Solving Sri Lanka’s housing crisis: The urgent need for affordable and social housing initiatives

Sri Lanka needs a social housing plan. Over the years, I have repeatedly emphasized the detrimental
impact of the housing shortage and high costs in Sri Lanka, particularly in the Colombo Metropolitan
Area, on the country’s economic growth.
We have witnessed how housing booms have coincided with and fuelled the economic miracles in
India and China. In Sri Lanka, however, the housing shortage has hit the lowest strata of the urban
population the hardest. The lowest income groups face a real housing crisis and, with it, a social
The reasons for this crisis are manifold. First and foremost, Colombo is one of the least dense major
cities in Asia. Its horizontal sprawl, rather than vertical expansion, has led to extreme pressure on
the transport infrastructure, which has been unable to cope.
Consequently, Colombo has some of the toughest commuting times in Asia. This issue affects the
poorest sections of society the most, as their jobs- generally in security, cleaning, or food
preparation for example, cannot be done from home, and they have the least amount of disposable
time to spend on long commutes.
Secondly, Colombo’s construction costs rank among the highest in Asia. The aggressive approach to
import duties on essential construction items and the extremely high VAT on apartments have
rendered housing exceedingly expensive and unaffordable, especially for the lower-income sections
of society, who have no chance of ever getting onto the housing ladder. The fact that banks are
reluctant to lend to them only exacerbates this inequality.
Finally, there is no holistic plan in place to address the social housing problem. As even middle-
income housing has become unaffordable due to the aforementioned reasons, attention has shifted
even further away from social housing. The focus currently is on overall infrastructure development
and mega-projects.
The situation is dire, and it calls for urgent action. Sri Lanka needs a comprehensive plan for social
housing, and policymakers must recognize the gravity of the housing shortage and take swift, decisive
Fortunately, tried-and-tested solutions exist, which have been successfully implemented in cities like
Mumbai. One such solution is cross-subsidization schemes, where the construction of middle-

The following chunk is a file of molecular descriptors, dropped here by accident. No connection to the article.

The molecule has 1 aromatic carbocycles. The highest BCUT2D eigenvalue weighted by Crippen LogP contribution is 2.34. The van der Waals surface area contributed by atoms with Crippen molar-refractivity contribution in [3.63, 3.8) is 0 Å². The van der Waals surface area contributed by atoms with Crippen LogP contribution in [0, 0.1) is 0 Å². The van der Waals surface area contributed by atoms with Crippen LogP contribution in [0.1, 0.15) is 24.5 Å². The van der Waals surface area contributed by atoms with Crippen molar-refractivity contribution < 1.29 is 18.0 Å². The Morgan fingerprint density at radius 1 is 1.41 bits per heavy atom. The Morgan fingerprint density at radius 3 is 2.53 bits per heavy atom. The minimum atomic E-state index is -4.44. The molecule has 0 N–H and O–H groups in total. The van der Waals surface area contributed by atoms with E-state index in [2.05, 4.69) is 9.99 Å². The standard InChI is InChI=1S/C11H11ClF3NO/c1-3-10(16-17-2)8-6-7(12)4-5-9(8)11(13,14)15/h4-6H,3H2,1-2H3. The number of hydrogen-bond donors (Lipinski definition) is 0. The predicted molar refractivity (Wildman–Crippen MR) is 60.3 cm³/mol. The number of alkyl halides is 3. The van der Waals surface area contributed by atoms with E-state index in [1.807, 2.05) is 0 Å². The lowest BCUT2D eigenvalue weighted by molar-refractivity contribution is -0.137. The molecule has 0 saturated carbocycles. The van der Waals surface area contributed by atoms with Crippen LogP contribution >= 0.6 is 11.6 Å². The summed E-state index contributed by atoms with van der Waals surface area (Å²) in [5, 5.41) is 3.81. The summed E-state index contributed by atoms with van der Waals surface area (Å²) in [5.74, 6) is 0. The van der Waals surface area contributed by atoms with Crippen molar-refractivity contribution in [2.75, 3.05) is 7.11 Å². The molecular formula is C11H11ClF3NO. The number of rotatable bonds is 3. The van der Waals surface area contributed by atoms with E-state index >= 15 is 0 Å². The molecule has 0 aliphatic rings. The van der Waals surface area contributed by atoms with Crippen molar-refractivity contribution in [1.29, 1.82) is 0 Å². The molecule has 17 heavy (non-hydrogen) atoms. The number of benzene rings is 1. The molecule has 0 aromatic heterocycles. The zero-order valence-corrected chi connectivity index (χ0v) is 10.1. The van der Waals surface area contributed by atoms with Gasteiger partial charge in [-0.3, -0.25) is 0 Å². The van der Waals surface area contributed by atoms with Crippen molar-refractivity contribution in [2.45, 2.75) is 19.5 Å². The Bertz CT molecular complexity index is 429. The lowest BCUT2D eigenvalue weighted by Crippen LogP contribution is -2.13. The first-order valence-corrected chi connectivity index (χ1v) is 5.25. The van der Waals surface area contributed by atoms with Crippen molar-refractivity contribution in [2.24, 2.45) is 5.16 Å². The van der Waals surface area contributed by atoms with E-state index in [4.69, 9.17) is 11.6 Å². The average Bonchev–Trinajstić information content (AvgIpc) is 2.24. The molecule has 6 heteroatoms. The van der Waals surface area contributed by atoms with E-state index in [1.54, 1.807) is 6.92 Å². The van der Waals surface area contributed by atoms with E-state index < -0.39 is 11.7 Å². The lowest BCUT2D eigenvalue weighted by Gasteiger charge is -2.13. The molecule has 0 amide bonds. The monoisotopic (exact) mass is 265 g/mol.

income apartments is linked to the provision of a certain percentage of social housing. This ensures
that as the middle-income housing stock grows, a good stock of affordable social housing is also
created. The cost of this can be either government subsidised or can be left to market forces by
following some of the cross-subsidization schemes.

Cross-subsidization is a highly effective way to ensure that housing becomes accessible and
affordable for all sections of society. However, there is a danger. This can only work if the current
cost inefficiencies caused by duties, taxes and other similar charges are eliminated from the housing
sector. Otherwise, any cross-subsidization scheme will make middle and higher-income housing even
more unaffordable, thereby killing the proverbial golden goose before it can lay any golden eggs.
To achieve this, policymakers must address the underlying issues of construction costs, which are
the main drivers of the housing crisis in Colombo. The government should consider reviewing and
reducing import duties on essential construction items and lowering value-added tax (VAT) on
apartments to make housing more affordable for low-income households. Banks should also provide
easier access to loans for these households to help them purchase or build homes.
In conclusion, there is an urgent need for a comprehensive review of and relief from construction
costs. Once this is done, the savings can be channelled towards cross-subsidization schemes. This
approach will enable Colombo to achieve its vertical aspirations and create housing stock for all
sections of society. Attaining this goal is the only way to supercharge Sri Lanka’s economic growth.
We should not forget that providing access to affordable housing is not only an economic issue, but
it is also a social issue.

(The writer is the Chairperson of Iconic Developments (Private) Limited)

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